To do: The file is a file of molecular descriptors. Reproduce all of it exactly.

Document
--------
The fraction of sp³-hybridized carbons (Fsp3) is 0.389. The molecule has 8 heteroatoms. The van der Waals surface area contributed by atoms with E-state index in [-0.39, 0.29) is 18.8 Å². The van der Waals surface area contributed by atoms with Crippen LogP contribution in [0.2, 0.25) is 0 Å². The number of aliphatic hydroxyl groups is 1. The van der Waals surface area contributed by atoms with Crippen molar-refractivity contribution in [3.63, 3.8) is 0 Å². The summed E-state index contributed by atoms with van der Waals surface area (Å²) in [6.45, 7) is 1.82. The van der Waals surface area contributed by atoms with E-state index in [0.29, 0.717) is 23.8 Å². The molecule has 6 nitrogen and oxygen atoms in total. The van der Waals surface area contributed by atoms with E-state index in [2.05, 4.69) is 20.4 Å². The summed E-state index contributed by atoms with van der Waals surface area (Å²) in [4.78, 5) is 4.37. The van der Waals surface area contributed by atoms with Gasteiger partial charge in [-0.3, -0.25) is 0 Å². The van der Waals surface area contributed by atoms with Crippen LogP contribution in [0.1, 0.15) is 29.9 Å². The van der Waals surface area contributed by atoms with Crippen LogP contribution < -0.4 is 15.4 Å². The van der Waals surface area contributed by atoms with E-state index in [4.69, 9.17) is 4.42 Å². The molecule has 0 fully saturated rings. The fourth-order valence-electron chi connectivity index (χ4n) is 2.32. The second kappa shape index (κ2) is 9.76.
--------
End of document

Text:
The fraction of sp³-hybridized carbons (Fsp3) is 0.389. The molecule has 8 heteroatoms. The van der Waals surface area contributed by atoms with E-state index in [-0.39, 0.29) is 18.8 Å². The van der Waals surface area contributed by atoms with Crippen LogP contribution in [0.2, 0.25) is 0 Å². The number of aliphatic hydroxyl groups is 1. The van der Waals surface area contributed by atoms with Crippen molar-refractivity contribution in [3.63, 3.8) is 0 Å². The summed E-state index contributed by atoms with van der Waals surface area (Å²) in [6.45, 7) is 1.82. The van der Waals surface area contributed by atoms with E-state index in [0.29, 0.717) is 23.8 Å². The molecule has 6 nitrogen and oxygen atoms in total. The van der Waals surface area contributed by atoms with E-state index in [2.05, 4.69) is 20.4 Å². The summed E-state index contributed by atoms with van der Waals surface area (Å²) in [4.78, 5) is 4.37. The van der Waals surface area contributed by atoms with Gasteiger partial charge in [-0.3, -0.25) is 0 Å². The van der Waals surface area contributed by atoms with Crippen LogP contribution in [0.1, 0.15) is 29.9 Å². The van der Waals surface area contributed by atoms with Crippen LogP contribution < -0.4 is 15.4 Å². The van der Waals surface area contributed by atoms with E-state index in [4.69, 9.17) is 4.42 Å². The molecule has 0 fully saturated rings. The fourth-order valence-electron chi connectivity index (χ4n) is 2.32. The second kappa shape index (κ2) is 9.76.